Severe Service

Max Kvidera | December 01, 2011

PM Points

Be proactive on these key maintenance items so that off-road rigors don’t contribute to power-unit downtime.

Tire failure

Regularly monitoring air inflation pressure is the single best step you can take to maximize tire longevity in the shocks and scrub of many off-road applications.

Improper inflation pressure may be your tires’ biggest enemy. Pressure that is frequently too high or too low for the loads you’re hauling will end up reducing tire longevity and hurting the casing for retreading. Using a calibrated pressure gauge is the only way to get accurate readings, says Tim Miller, marketing communication manager at Goodyear Commercial Tires.

A truck out of alignment will produce uneven tire tread wear. A visual inspection might give you an idea that tread depth is uneven. You might also run your hands across the tread to feel for unevenness.

How to prevent

• Daily pressure readings are ideal. Measure when your load weight changes.

• Check grooves for rocks and other objects that could work their way into the casing, a big consideration for off-road-exclusive operations.

• Inspect sidewalls and shoulders for the abrasions and punctures common in severe service.


Clogged radiator fins

Regularly spraying water forward through the radiator will minimize corrosion, enhance air flow and reduce the likelihood of a time-consuming disassembly of the fins for cleaning.

Particularly in dusty off-road work, your truck’s radiator has a tendency to collect dirt and debris on the fins, says Jim Hess, president of Midway Truck Service. As this builds up, cooling efficiency diminishes. This is especially true in summer, when insects, pollen and other airborne materials increase.

How to prevent

When you wash your truck, spray water from a hose forward from the engine side out through the radiator, air-to-air cooler and the condenser to dislodge the debris. If this is done often enough, it will minimize the need to disassemble the units from the front of the radiator to clean them individually. Disassembly doesn’t necessarily require disconnecting the condenser from the A/C system, but it is a two-hour job that can be eliminated.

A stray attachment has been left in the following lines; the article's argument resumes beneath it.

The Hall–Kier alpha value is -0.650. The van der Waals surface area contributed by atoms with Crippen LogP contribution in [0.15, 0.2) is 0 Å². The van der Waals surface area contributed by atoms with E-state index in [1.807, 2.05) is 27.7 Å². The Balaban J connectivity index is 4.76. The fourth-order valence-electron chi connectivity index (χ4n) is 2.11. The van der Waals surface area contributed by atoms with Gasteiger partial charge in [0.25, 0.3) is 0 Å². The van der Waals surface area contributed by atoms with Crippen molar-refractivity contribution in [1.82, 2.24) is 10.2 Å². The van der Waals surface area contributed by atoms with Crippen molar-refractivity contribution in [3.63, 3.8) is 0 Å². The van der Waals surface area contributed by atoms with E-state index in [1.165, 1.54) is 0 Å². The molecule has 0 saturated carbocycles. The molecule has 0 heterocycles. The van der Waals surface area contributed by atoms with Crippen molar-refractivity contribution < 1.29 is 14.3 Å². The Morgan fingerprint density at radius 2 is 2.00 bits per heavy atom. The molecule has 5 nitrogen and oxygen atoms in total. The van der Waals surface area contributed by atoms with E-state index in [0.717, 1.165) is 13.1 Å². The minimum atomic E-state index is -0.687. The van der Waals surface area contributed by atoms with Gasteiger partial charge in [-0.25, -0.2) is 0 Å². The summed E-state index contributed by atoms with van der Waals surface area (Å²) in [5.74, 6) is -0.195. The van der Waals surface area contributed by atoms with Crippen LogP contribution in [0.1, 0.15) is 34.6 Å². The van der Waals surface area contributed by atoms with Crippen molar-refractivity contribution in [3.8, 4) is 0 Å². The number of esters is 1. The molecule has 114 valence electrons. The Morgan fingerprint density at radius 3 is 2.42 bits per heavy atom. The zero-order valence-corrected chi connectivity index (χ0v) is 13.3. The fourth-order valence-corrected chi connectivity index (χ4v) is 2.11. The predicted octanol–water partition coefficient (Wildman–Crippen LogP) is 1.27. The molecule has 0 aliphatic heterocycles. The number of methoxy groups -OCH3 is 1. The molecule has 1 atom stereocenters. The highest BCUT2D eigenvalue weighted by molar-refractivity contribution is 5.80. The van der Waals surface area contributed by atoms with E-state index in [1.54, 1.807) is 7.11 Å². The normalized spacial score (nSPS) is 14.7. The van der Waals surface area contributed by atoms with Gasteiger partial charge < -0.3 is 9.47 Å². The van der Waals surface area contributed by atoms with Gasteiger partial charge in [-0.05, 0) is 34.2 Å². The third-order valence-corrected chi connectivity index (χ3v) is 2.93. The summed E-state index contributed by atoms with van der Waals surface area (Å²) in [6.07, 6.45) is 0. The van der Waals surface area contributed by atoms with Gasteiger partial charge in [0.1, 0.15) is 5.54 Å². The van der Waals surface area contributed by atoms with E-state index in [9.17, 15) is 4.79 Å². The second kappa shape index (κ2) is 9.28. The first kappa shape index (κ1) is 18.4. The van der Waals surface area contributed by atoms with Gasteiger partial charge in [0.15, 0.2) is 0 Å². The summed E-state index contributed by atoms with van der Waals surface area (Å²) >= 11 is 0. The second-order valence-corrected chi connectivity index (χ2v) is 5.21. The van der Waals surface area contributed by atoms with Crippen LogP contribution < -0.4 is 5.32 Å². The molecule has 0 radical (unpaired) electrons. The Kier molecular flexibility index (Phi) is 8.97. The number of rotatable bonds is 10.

Dead batteries

To avoid battery problems, inspect terminals and other connections for corrosion and tight connections. Lots of off-road work can knock them loose over time.

Running lights with the engine off outside the truck on jobsites can weaken batteries. Do it often enough and eventually you’ll be stuck with dead batteries.

Check your dashboard volt meter to see if you’re adequately charging the batteries, says John Dolce of the Wendel Duchscherer consulting firm. The charge should range between 12 and 14.5 volts.

In addition, you’ll want to check the ammeter to measure the flow of current from the batteries. The reading is usually 150 to 200 amps.

How to prevent

• Verify that electricity is flowing out of your batteries.

• Check battery terminals and other connections for corrosion. Carry electrical contact cleaner and dielectric grease for connection cleaning.

• Make sure batteries are securely mounted in their trays. Off-road and other vibrations can loosen batteries.



Water in fuel tanks

When water is in the fuel tank, it can be drawn into the fuel system, which can reduce performance and damage the fuel system. Another problem with failing to drain water from fuel tanks is the risk of cultivating biological growth, says Bill McClusky, maintenance consultant with ATBS.